Arnold M. Zwicky
zwicky at CSLI.STANFORD.EDU
Tue Oct 4 00:02:32 UTC 2005
On Sep 28, 2005, at 6:24 AM, Dennis R. Preston wrote:
> This would appear to be similar (progressive rather than regressive)
> to the phenomenon David Stampe noted years ago in his paper "Why Some
> People Live in the Uninted States."
>> David Bowie wrote:
>> Google gives ~21,300 hits for "pendantic", many clearly in place of
>> "pedantic". Is it really possible to be properly pedantic while
>> pendantic, i wonder?
oi, "regressive" vs. "progressive". depending on which thing you
think of as acting and which as being acted upon, you can interpret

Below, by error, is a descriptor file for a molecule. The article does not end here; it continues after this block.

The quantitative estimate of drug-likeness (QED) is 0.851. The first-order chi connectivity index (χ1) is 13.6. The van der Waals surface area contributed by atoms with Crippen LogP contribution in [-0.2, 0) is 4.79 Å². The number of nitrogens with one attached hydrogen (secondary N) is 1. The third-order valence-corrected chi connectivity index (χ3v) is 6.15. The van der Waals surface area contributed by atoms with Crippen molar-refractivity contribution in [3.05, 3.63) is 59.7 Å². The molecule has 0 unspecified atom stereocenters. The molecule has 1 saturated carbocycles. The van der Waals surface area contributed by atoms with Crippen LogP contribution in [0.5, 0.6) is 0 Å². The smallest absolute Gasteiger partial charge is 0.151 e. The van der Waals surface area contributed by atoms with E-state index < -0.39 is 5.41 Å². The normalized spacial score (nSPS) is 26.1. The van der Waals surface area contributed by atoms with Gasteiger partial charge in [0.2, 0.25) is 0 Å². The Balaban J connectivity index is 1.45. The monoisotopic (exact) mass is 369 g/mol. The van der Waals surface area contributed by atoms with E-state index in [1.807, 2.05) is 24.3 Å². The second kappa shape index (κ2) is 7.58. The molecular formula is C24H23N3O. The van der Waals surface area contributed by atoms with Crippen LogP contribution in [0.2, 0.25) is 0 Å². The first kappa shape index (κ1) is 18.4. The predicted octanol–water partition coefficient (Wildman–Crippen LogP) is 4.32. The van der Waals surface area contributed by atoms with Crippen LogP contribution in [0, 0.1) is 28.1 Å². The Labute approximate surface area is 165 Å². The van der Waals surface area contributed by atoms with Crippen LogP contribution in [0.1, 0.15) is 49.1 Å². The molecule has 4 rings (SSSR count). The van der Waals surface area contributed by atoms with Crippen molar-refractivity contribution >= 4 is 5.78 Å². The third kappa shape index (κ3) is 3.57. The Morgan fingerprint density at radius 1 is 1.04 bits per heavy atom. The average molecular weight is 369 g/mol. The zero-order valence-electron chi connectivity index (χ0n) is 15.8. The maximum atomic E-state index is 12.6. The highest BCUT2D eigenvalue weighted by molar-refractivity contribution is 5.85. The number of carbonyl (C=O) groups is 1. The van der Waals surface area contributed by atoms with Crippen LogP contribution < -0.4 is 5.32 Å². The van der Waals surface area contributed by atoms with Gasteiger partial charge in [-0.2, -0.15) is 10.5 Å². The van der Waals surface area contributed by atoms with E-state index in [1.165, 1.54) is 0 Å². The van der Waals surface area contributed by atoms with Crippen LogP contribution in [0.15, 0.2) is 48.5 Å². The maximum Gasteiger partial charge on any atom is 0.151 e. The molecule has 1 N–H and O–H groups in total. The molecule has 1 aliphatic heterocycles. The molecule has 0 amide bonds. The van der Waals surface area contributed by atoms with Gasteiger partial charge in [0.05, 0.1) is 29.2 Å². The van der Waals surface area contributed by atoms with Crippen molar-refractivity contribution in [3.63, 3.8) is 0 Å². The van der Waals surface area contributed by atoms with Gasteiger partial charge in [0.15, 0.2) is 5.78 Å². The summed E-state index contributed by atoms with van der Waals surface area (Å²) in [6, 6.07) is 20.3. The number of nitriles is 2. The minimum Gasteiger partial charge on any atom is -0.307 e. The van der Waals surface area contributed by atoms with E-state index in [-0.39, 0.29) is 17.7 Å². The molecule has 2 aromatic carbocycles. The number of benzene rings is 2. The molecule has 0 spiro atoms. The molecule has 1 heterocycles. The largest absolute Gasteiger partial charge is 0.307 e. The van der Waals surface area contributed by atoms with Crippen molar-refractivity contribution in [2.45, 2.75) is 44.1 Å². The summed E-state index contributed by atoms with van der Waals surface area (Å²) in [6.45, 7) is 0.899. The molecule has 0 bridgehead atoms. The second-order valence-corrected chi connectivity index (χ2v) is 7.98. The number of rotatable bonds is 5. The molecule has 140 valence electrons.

these terms in either of two exactly opposite ways. when i was a
lad, i learned the usage in which the change "pendantic" (like the
voicing assimilation in modern "knives") would be labeled
"regressive", because the effect of the trigger extends back to
material preceding it, and the change "Uninted" (like the voicing
assimilation in "fifes") would be labeled "progressive", because the
effect of the trigger extends forward to material following it. this
is how i used the terms in my dissertation, in fact.
but since then i've run across a fair number of people whose
metaphors work in the other direction, so to speak. and i've had the
unpleasant experience of trying to teach this terminology to students
in introductory courses.
so i've moved to "anticipatory" vs. "perseveratory"/"perseverative":
in "pendantic" and "wives", some feature anticipates a feature to
come, and in "Uninted" and "fifes", some feature perseveres from one
location to a later location. this terminology isn't foolproof, but
it seems to be less troublesome than the "-gressive" pair.
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